Fluoroquinolone antibiotics and type 2 diabetes mellitus
Exposure to fluoroquinolone antibiotics is postulated as a risk factor for subsequent development of type 2 diabetes. It is hypothesized that fluoroquinolones induce an intracellular magnesium deficit that can lead to insulin resistance. A temporal correlation is reported between the rate of outpatient prescription of quinolones and the incidence of diabetes during the period 1980-2011 with a lag of approximately two years (R(2)=0.86, P<10(-9)). The increase in incidence of diabetes after 1990 and the recent decrease in the number of new cases are both reflected in the fluoroquinolone prescription rates. A geographical correlation is reported (adj. R(2)=0.7, P<0.0001) between rates of increase in prevalence of diabetes in each U.S. state and a model using only local rates of outpatient fluoroquinolone prescription, local rates of increase in the prevalence of obesity, and local rates of population growth as predictor variables. Prescription rates of non-quinolone antibiotics correlated less well with the local rates of increase in prevalence of diabetes. The data are consistent with fluoroquinolone exposure predisposing an individual to develop diabetes with a probability that strongly depends upon factors that also lead to an increase in obesity. According to the hypothesis, much of the increase in the incidence of type 2 diabetes in the U.S. from 1990 to the present can be attributed to fluoroquinolone exposure.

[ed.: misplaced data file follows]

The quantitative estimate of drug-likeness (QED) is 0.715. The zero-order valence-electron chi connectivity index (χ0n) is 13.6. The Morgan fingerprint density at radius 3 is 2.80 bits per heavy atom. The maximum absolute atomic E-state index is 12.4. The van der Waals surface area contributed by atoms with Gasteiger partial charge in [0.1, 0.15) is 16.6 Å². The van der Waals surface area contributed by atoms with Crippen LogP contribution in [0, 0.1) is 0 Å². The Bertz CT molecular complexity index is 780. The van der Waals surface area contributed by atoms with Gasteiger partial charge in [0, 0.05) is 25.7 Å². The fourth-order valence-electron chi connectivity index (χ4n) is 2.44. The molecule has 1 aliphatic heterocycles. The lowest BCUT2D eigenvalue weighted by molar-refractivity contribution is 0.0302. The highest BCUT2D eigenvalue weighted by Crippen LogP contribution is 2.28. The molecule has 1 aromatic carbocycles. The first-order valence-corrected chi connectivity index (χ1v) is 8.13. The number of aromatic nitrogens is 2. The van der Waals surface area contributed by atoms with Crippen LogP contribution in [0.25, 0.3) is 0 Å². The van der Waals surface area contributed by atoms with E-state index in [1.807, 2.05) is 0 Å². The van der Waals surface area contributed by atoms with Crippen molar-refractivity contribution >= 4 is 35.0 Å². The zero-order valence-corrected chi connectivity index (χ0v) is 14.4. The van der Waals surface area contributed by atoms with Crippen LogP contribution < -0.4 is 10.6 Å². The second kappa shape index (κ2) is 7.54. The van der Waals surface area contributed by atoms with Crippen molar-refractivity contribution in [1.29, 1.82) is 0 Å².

Med Hypotheses . 2014 Sep;83(3):263-9. doi: 10.1016/j.mehy.2014.05.013. Epub 2014 May 29.